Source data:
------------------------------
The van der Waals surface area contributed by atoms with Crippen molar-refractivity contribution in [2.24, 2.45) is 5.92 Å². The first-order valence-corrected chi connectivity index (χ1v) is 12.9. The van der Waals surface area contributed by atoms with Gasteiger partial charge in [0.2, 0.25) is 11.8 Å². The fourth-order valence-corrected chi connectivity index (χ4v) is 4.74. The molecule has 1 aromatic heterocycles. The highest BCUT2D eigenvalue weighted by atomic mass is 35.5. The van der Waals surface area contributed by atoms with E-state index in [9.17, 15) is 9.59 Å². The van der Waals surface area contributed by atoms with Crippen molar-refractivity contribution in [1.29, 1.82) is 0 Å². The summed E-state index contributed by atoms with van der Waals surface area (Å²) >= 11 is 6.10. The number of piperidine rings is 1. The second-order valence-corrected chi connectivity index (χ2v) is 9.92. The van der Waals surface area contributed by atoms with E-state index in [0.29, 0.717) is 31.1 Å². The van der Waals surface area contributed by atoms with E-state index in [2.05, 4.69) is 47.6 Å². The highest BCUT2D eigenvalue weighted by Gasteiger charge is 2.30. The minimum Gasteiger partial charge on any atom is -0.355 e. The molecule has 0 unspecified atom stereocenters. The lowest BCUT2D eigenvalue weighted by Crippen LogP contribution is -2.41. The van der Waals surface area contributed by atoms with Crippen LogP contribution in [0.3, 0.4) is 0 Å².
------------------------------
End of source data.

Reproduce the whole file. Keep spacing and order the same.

The van der Waals surface area contributed by atoms with Crippen molar-refractivity contribution in [2.24, 2.45) is 5.92 Å². The first-order valence-corrected chi connectivity index (χ1v) is 12.9. The van der Waals surface area contributed by atoms with Gasteiger partial charge in [0.2, 0.25) is 11.8 Å². The fourth-order valence-corrected chi connectivity index (χ4v) is 4.74. The molecule has 1 aromatic heterocycles. The highest BCUT2D eigenvalue weighted by atomic mass is 35.5. The van der Waals surface area contributed by atoms with E-state index in [9.17, 15) is 9.59 Å². The van der Waals surface area contributed by atoms with Crippen molar-refractivity contribution in [1.29, 1.82) is 0 Å². The summed E-state index contributed by atoms with van der Waals surface area (Å²) >= 11 is 6.10. The number of piperidine rings is 1. The second-order valence-corrected chi connectivity index (χ2v) is 9.92. The van der Waals surface area contributed by atoms with E-state index in [0.29, 0.717) is 31.1 Å². The van der Waals surface area contributed by atoms with E-state index in [2.05, 4.69) is 47.6 Å². The highest BCUT2D eigenvalue weighted by Gasteiger charge is 2.30. The minimum Gasteiger partial charge on any atom is -0.355 e. The molecule has 0 unspecified atom stereocenters. The lowest BCUT2D eigenvalue weighted by Crippen LogP contribution is -2.41. The van der Waals surface area contributed by atoms with Crippen LogP contribution in [0.3, 0.4) is 0 Å².